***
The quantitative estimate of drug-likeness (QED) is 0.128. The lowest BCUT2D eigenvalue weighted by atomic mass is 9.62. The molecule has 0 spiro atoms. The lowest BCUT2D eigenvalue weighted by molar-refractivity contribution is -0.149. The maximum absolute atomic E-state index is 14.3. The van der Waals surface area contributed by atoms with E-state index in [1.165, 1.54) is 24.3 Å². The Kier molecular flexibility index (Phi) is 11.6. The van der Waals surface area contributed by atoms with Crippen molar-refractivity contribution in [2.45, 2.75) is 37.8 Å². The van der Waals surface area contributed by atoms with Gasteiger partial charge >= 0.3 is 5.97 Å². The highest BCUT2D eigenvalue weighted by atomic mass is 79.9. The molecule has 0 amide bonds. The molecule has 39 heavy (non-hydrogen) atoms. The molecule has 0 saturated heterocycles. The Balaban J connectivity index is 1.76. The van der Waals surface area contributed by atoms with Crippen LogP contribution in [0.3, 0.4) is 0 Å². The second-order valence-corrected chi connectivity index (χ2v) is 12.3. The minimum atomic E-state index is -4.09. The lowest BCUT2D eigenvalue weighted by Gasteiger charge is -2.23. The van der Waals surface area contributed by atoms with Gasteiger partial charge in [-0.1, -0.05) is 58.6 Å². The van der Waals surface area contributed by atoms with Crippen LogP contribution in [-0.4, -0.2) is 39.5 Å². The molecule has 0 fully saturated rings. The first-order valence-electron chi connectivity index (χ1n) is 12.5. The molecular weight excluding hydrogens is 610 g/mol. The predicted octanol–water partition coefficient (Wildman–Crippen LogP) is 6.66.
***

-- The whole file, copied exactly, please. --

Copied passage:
The quantitative estimate of drug-likeness (QED) is 0.128. The lowest BCUT2D eigenvalue weighted by atomic mass is 9.62. The molecule has 0 spiro atoms. The lowest BCUT2D eigenvalue weighted by molar-refractivity contribution is -0.149. The maximum absolute atomic E-state index is 14.3. The van der Waals surface area contributed by atoms with E-state index in [1.165, 1.54) is 24.3 Å². The Kier molecular flexibility index (Phi) is 11.6. The van der Waals surface area contributed by atoms with Crippen molar-refractivity contribution in [2.45, 2.75) is 37.8 Å². The van der Waals surface area contributed by atoms with Gasteiger partial charge >= 0.3 is 5.97 Å². The highest BCUT2D eigenvalue weighted by atomic mass is 79.9. The molecule has 0 amide bonds. The molecule has 39 heavy (non-hydrogen) atoms. The molecule has 0 saturated heterocycles. The Balaban J connectivity index is 1.76. The van der Waals surface area contributed by atoms with Crippen LogP contribution in [0.3, 0.4) is 0 Å². The second-order valence-corrected chi connectivity index (χ2v) is 12.3. The minimum atomic E-state index is -4.09. The lowest BCUT2D eigenvalue weighted by Gasteiger charge is -2.23. The van der Waals surface area contributed by atoms with Gasteiger partial charge in [-0.1, -0.05) is 58.6 Å². The van der Waals surface area contributed by atoms with Crippen LogP contribution in [-0.4, -0.2) is 39.5 Å². The molecule has 0 fully saturated rings. The first-order valence-electron chi connectivity index (χ1n) is 12.5. The molecular weight excluding hydrogens is 610 g/mol. The predicted octanol–water partition coefficient (Wildman–Crippen LogP) is 6.66.